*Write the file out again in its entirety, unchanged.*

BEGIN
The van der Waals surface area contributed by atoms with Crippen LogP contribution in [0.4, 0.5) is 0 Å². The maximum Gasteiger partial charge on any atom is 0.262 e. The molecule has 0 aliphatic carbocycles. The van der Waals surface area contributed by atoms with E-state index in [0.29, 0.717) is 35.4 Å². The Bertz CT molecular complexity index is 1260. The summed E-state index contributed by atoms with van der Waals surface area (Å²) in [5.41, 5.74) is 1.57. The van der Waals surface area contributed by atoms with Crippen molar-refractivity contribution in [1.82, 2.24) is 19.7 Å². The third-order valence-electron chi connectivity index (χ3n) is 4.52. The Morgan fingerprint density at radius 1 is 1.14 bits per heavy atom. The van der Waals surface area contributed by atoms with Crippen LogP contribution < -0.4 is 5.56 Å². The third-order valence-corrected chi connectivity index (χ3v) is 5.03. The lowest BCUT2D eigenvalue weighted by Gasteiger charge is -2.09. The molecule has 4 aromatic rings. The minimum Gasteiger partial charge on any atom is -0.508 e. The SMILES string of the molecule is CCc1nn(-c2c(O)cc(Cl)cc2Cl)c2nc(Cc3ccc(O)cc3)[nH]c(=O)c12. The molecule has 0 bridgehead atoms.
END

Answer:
The van der Waals surface area contributed by atoms with Crippen LogP contribution in [0.4, 0.5) is 0 Å². The maximum Gasteiger partial charge on any atom is 0.262 e. The molecule has 0 aliphatic carbocycles. The van der Waals surface area contributed by atoms with E-state index in [0.29, 0.717) is 35.4 Å². The Bertz CT molecular complexity index is 1260. The summed E-state index contributed by atoms with van der Waals surface area (Å²) in [5.41, 5.74) is 1.57. The van der Waals surface area contributed by atoms with Crippen molar-refractivity contribution in [1.82, 2.24) is 19.7 Å². The third-order valence-electron chi connectivity index (χ3n) is 4.52. The Morgan fingerprint density at radius 1 is 1.14 bits per heavy atom. The van der Waals surface area contributed by atoms with Crippen LogP contribution < -0.4 is 5.56 Å². The third-order valence-corrected chi connectivity index (χ3v) is 5.03. The lowest BCUT2D eigenvalue weighted by Gasteiger charge is -2.09. The molecule has 4 aromatic rings. The minimum Gasteiger partial charge on any atom is -0.508 e. The SMILES string of the molecule is CCc1nn(-c2c(O)cc(Cl)cc2Cl)c2nc(Cc3ccc(O)cc3)[nH]c(=O)c12. The molecule has 0 bridgehead atoms.